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After being caned for 233 runs in his return to top-flight cricket, the allrounder made up for it with a blistering century that thwarted Maharashtra's plans of securing a first-innings lead
Amol Karhadkar in Pune
November 12, 2012
As Suresh Raina and Parvinder Singh were batting in the nets after the third day's play of Uttar Pradesh's Ranji Trophy encounter, Piyush Chawla, who had figures of 3 for 233 off 51 overs on his return to top-flight cricket after a six-week layoff due to a thumb injury, was expressing his displeasure over Maharashtra's negative tactics and the featherbed of a pitch.
Suddenly, he said, "Let me pad up and have a few hits in the nets." In no time, he replaced Raina in the nets and for the next fifteen minutes, consistently sent the ball flying into the stands. One sensed that not only was he practicing the big shots that could have been required on the last day, but was also venting his anger for his struggles with the ball on a torturous track for the bowlers.
That short stint in the nets was just a dress rehearsal. The main show was on display on Monday, the last day of the tie that turned out to be the most interesting one. He not only raised his highest score in first-class cricket, but also helped UP deprive Maharashtra of the first-innings lead.
Coming in to bat at 408 for 5, with Parvinder falling to Samad Fallah, Chawla had a challenging task to Fallah and Co at bay for the rest of the day's play. With more than half the day's play and a maximum of 50 overs remaining, Chawla and Arish Alam had a lot to do.
The allrounder decided to take the best bowler, Fallah, on immediately as his first three balls were dispatched to the off-side fence. Having succeeded in overcoming the toughest challenge, Chawla grew in confidence and raised his fifty in quick time, off just 29 balls.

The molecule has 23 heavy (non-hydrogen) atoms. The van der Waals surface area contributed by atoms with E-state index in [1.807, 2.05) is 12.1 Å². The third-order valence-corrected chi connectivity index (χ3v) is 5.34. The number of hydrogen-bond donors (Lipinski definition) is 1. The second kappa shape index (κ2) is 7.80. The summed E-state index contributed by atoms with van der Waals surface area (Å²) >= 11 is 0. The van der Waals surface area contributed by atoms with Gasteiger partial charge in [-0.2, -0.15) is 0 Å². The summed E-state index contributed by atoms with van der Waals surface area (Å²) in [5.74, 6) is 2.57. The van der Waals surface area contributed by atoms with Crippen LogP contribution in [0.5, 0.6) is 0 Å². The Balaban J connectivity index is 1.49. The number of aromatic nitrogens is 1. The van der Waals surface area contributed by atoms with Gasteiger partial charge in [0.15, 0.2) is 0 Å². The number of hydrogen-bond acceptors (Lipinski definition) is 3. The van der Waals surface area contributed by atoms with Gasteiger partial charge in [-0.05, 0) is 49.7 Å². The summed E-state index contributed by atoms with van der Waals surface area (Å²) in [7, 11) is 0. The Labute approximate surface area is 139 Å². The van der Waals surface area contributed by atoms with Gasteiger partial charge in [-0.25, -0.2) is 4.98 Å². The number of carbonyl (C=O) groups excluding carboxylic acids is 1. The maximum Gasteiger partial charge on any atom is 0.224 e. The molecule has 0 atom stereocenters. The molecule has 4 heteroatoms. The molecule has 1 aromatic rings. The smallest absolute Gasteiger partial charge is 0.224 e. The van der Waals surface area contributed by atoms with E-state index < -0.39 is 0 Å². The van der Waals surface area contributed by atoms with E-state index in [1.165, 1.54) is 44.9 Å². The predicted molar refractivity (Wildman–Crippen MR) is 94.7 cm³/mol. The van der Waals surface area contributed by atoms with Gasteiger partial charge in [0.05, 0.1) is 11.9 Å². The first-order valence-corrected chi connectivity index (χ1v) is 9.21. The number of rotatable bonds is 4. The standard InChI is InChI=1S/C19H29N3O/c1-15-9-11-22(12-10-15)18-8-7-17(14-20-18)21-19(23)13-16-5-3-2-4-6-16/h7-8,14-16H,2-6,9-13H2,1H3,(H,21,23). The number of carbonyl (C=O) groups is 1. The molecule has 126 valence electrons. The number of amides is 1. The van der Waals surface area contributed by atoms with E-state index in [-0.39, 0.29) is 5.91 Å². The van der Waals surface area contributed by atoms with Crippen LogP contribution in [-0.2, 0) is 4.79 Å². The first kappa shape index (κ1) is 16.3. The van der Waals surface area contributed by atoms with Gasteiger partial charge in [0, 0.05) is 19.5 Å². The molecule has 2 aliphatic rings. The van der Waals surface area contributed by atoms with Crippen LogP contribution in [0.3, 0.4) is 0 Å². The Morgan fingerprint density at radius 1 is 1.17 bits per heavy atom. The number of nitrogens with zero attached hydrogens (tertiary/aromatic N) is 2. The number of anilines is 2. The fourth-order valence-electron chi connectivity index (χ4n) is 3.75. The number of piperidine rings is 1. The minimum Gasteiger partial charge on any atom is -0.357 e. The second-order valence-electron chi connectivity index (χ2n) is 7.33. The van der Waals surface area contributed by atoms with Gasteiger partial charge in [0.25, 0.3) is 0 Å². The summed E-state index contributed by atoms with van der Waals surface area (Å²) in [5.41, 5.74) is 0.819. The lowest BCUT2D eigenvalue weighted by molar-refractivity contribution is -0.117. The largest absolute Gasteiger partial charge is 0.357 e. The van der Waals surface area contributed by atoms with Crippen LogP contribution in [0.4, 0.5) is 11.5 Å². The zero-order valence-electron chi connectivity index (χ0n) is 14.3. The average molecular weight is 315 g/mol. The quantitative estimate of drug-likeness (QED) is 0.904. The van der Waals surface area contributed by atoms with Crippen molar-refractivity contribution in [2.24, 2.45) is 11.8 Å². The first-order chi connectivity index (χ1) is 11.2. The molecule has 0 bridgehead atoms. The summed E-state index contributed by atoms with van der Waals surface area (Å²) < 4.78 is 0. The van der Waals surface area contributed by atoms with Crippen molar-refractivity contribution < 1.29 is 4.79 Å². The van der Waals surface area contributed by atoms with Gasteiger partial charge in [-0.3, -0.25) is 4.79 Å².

Despite losing Alam - who played a patient knock, Chawla kept the runs flowing, primarily scoring boundaries. He targeted all the spinners, hitting all his eight sixes, including three successive hits off the left-armer Akshay Darekar just after celebrating his century. He also cut and pulled the three pace bowlers at will.
Every stroke indicated that he was making a statement at the curator. "It is one of the flattest decks I have ever played in my career. I am primarily a bowler, so I enjoy my bowling," Chawla said. "And after seeing the whole game, I feel I have done a reasonable job for my team. Getting three wickets and scoring more than 150 runs is good for me, especially after playing the first game after being injured for almost two months, going ahead into the rest of the season."
Chawla's onslaught was finally over as he failed to time a quick one by Anupam Sanklecha. Even though he had helped his team escape from a slightly precarious position - with the lead at stake - Chawla was a tad disappointed not to have stayed till the end.
"You're bound to get an odd good delivery. It was perhaps the only defensive shot I played towards the end of the innings and I missed it, so it happens. But I am reasonably happy with my effort."
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